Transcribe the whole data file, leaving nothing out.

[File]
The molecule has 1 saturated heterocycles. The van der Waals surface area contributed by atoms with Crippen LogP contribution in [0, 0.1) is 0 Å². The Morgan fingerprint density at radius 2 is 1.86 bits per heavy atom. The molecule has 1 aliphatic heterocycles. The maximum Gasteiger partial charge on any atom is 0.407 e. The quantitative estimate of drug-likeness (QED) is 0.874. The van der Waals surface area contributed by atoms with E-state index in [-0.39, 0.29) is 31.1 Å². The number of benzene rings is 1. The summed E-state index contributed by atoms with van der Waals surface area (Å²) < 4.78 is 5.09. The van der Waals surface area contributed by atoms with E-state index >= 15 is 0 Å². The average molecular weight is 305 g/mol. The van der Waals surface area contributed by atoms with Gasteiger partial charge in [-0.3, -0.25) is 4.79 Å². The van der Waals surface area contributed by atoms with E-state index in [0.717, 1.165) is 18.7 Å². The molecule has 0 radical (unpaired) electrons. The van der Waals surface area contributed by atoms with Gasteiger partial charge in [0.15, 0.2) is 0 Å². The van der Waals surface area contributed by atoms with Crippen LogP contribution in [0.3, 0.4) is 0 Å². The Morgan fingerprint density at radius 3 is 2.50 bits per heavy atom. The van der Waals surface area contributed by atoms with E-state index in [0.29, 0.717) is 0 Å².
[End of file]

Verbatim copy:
The molecule has 1 saturated heterocycles. The van der Waals surface area contributed by atoms with Crippen LogP contribution in [0, 0.1) is 0 Å². The Morgan fingerprint density at radius 2 is 1.86 bits per heavy atom. The molecule has 1 aliphatic heterocycles. The maximum Gasteiger partial charge on any atom is 0.407 e. The quantitative estimate of drug-likeness (QED) is 0.874. The van der Waals surface area contributed by atoms with E-state index in [-0.39, 0.29) is 31.1 Å². The number of benzene rings is 1. The summed E-state index contributed by atoms with van der Waals surface area (Å²) < 4.78 is 5.09. The van der Waals surface area contributed by atoms with E-state index >= 15 is 0 Å². The average molecular weight is 305 g/mol. The van der Waals surface area contributed by atoms with Gasteiger partial charge in [-0.3, -0.25) is 4.79 Å². The van der Waals surface area contributed by atoms with E-state index in [0.717, 1.165) is 18.7 Å². The molecule has 0 radical (unpaired) electrons. The van der Waals surface area contributed by atoms with Gasteiger partial charge in [0.15, 0.2) is 0 Å². The van der Waals surface area contributed by atoms with Crippen LogP contribution in [0.3, 0.4) is 0 Å². The Morgan fingerprint density at radius 3 is 2.50 bits per heavy atom. The van der Waals surface area contributed by atoms with E-state index in [0.29, 0.717) is 0 Å².